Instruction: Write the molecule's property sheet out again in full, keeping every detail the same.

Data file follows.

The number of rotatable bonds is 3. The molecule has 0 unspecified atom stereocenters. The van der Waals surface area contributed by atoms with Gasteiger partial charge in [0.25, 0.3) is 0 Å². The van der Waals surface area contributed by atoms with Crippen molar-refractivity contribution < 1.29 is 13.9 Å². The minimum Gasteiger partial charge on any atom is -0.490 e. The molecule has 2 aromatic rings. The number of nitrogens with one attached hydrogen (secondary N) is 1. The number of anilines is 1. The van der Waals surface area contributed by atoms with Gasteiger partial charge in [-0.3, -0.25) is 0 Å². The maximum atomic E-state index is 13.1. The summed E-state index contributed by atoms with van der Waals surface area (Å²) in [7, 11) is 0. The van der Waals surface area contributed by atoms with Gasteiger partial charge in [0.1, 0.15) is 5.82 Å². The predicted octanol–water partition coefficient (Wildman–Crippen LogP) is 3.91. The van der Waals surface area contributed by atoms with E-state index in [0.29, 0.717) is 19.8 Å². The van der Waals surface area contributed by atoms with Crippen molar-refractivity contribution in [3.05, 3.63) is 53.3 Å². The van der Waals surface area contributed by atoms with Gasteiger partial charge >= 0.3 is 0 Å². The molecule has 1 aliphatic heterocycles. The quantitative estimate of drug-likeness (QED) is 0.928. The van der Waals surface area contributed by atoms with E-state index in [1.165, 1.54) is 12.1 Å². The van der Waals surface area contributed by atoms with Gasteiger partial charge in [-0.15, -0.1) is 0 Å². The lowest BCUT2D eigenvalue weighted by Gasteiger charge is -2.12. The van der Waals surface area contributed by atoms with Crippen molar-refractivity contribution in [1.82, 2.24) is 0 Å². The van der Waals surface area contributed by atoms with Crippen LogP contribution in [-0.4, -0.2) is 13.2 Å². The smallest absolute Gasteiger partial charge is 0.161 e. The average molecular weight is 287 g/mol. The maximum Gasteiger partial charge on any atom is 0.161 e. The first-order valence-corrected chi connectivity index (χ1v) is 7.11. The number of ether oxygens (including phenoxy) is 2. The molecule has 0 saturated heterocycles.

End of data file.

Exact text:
The number of rotatable bonds is 3. The molecule has 0 unspecified atom stereocenters. The van der Waals surface area contributed by atoms with Gasteiger partial charge in [0.25, 0.3) is 0 Å². The van der Waals surface area contributed by atoms with Crippen molar-refractivity contribution < 1.29 is 13.9 Å². The minimum Gasteiger partial charge on any atom is -0.490 e. The molecule has 2 aromatic rings. The number of nitrogens with one attached hydrogen (secondary N) is 1. The number of anilines is 1. The van der Waals surface area contributed by atoms with Gasteiger partial charge in [-0.3, -0.25) is 0 Å². The maximum atomic E-state index is 13.1. The summed E-state index contributed by atoms with van der Waals surface area (Å²) in [7, 11) is 0. The van der Waals surface area contributed by atoms with Gasteiger partial charge in [0.1, 0.15) is 5.82 Å². The predicted octanol–water partition coefficient (Wildman–Crippen LogP) is 3.91. The van der Waals surface area contributed by atoms with E-state index in [0.29, 0.717) is 19.8 Å². The van der Waals surface area contributed by atoms with Crippen molar-refractivity contribution in [3.05, 3.63) is 53.3 Å². The van der Waals surface area contributed by atoms with Gasteiger partial charge >= 0.3 is 0 Å². The molecule has 1 aliphatic heterocycles. The quantitative estimate of drug-likeness (QED) is 0.928. The van der Waals surface area contributed by atoms with E-state index in [1.165, 1.54) is 12.1 Å². The van der Waals surface area contributed by atoms with Gasteiger partial charge in [-0.15, -0.1) is 0 Å². The lowest BCUT2D eigenvalue weighted by Gasteiger charge is -2.12. The van der Waals surface area contributed by atoms with Crippen molar-refractivity contribution in [1.82, 2.24) is 0 Å². The van der Waals surface area contributed by atoms with Crippen LogP contribution in [-0.4, -0.2) is 13.2 Å². The smallest absolute Gasteiger partial charge is 0.161 e. The average molecular weight is 287 g/mol. The maximum Gasteiger partial charge on any atom is 0.161 e. The first-order valence-corrected chi connectivity index (χ1v) is 7.11. The number of ether oxygens (including phenoxy) is 2. The molecule has 0 saturated heterocycles.